Former Indians Pitcher Hudlin Dies
08/13/02 16:44 EDT
.c The Associated Press
CLEVELAND (AP) - Willis Hudlin, the Cleveland Indians' pitcher who gave up Babe Ruth's 500th home run, has died. He was 96.
The Indians said Tuesday that Hudlin died on Aug. 5 in Little Rock, Ark.
He spent 15 of his 16 big league seasons in Cleveland and gave up Ruth's 500th homer on Aug. 11, 1929, at League Park.
According to newspaper accounts, Ruth went to a Cleveland policeman working the game and said, ``I'd kinda like to have that one.''
The ball had gone all the way out of the park and landed on Lexington Avenue, where the policeman found a boy who had retrieved it. He brought the youngster into the Yankees clubhouse, where Ruth exchanged an autographed ball and a crisp $20 bill for the memento.
The homer was Ruth's 30th of the season. Lou Gehrig hit his 27th that day but the right-hander won the game 6-5, pitching a complete-game nine-hitter.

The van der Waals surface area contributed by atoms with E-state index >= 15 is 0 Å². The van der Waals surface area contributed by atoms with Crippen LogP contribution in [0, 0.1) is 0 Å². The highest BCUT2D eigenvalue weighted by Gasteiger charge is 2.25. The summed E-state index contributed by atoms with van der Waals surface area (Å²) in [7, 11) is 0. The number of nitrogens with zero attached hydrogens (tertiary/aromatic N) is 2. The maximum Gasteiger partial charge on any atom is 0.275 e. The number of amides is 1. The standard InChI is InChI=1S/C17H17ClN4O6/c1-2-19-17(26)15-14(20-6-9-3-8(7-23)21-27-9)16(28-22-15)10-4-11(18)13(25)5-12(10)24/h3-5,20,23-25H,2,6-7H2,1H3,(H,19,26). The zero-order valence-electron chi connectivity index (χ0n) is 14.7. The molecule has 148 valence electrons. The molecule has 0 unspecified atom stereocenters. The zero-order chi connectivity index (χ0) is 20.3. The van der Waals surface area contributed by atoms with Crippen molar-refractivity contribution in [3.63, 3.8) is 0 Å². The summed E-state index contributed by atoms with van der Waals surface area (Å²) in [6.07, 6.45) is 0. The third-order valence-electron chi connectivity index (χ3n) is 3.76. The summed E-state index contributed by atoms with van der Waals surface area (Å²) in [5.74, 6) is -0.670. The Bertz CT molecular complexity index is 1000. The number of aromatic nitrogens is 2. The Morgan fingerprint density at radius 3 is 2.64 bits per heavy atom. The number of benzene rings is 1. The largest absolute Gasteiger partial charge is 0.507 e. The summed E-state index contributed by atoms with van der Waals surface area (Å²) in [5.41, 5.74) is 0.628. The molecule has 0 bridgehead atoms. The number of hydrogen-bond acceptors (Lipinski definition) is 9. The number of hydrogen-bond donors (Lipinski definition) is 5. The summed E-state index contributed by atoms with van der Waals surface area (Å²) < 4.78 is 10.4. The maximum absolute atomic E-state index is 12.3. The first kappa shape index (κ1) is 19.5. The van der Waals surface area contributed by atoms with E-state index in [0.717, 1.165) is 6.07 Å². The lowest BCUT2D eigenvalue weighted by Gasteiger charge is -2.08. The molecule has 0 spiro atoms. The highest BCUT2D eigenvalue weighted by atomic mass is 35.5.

Hudlin went 157-151 for the Indians from 1926-40. His most memorable game was a one-hitter against the Boston Red Sox on June 23, 1931, in the second game of a doubleheader. Clint Brown allowed only five hits in a 13-0 Indians win in the first game. Hudlin won the second game 10-0.
Hudlin had a 158-156 career record and 154 complete games. In 1940, he became one of only eight players since 1900 to play for four teams in one season - the Indians, Washington Senators, St. Louis Browns and New York Giants.
His 475 games pitched rank third on the Indians' all-time list between Hall of Famers Bob Feller (570) and Bob Lemon (460). His 2,557 2-3 innings rank fourth.
In 2001 he was selected to the Indians all-time top 100 team, part of the club's 100-year anniversary celebration.
Hudlin, a native of Wagoner, Okla., was a flight instructor during World War II and later became a minor league manager. He was the Detroit Tigers' pitching coach from 1957-59, and scouted for the Yankees from 1960-74.
He is survived by his wife of 54 years, Hilda. He was buried Friday in Hazelhurst, Miss.